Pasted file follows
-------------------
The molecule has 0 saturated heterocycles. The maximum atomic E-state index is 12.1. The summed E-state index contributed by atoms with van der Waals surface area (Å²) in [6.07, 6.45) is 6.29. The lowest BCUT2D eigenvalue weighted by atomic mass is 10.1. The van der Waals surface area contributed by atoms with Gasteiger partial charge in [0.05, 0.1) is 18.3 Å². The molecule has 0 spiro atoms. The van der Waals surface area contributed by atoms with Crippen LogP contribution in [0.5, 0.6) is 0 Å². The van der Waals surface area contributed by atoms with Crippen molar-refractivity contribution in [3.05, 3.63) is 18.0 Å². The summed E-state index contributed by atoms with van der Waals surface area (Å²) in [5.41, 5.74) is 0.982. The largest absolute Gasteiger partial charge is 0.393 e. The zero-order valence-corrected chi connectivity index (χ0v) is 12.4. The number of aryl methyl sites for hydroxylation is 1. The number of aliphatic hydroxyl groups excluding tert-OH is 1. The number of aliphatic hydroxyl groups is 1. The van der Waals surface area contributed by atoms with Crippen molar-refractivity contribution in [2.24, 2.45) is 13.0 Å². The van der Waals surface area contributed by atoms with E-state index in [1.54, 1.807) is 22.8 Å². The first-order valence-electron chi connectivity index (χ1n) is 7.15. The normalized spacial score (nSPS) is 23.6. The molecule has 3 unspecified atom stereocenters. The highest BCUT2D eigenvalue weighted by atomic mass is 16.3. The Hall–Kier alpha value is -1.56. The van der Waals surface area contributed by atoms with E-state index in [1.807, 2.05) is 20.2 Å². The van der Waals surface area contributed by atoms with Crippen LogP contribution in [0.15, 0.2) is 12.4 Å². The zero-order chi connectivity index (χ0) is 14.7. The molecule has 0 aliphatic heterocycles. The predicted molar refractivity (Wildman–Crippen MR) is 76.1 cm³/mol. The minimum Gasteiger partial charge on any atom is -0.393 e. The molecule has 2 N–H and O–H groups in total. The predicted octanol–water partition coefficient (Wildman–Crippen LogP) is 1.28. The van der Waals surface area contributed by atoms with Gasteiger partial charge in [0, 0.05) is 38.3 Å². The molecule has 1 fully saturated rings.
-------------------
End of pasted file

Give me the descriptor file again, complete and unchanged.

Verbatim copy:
The molecule has 0 saturated heterocycles. The maximum atomic E-state index is 12.1. The summed E-state index contributed by atoms with van der Waals surface area (Å²) in [6.07, 6.45) is 6.29. The lowest BCUT2D eigenvalue weighted by atomic mass is 10.1. The van der Waals surface area contributed by atoms with Gasteiger partial charge in [0.05, 0.1) is 18.3 Å². The molecule has 0 spiro atoms. The van der Waals surface area contributed by atoms with Crippen LogP contribution in [0.5, 0.6) is 0 Å². The van der Waals surface area contributed by atoms with Crippen molar-refractivity contribution in [3.05, 3.63) is 18.0 Å². The summed E-state index contributed by atoms with van der Waals surface area (Å²) in [5.41, 5.74) is 0.982. The largest absolute Gasteiger partial charge is 0.393 e. The zero-order valence-corrected chi connectivity index (χ0v) is 12.4. The number of aryl methyl sites for hydroxylation is 1. The number of aliphatic hydroxyl groups excluding tert-OH is 1. The number of aliphatic hydroxyl groups is 1. The van der Waals surface area contributed by atoms with Crippen molar-refractivity contribution in [2.24, 2.45) is 13.0 Å². The van der Waals surface area contributed by atoms with E-state index in [1.54, 1.807) is 22.8 Å². The first-order valence-electron chi connectivity index (χ1n) is 7.15. The normalized spacial score (nSPS) is 23.6. The molecule has 3 unspecified atom stereocenters. The highest BCUT2D eigenvalue weighted by atomic mass is 16.3. The Hall–Kier alpha value is -1.56. The van der Waals surface area contributed by atoms with E-state index in [1.807, 2.05) is 20.2 Å². The van der Waals surface area contributed by atoms with Crippen LogP contribution in [0.15, 0.2) is 12.4 Å². The zero-order chi connectivity index (χ0) is 14.7. The molecule has 0 aliphatic heterocycles. The predicted molar refractivity (Wildman–Crippen MR) is 76.1 cm³/mol. The minimum Gasteiger partial charge on any atom is -0.393 e. The molecule has 2 N–H and O–H groups in total. The predicted octanol–water partition coefficient (Wildman–Crippen LogP) is 1.28. The van der Waals surface area contributed by atoms with Gasteiger partial charge in [0, 0.05) is 38.3 Å². The molecule has 1 fully saturated rings.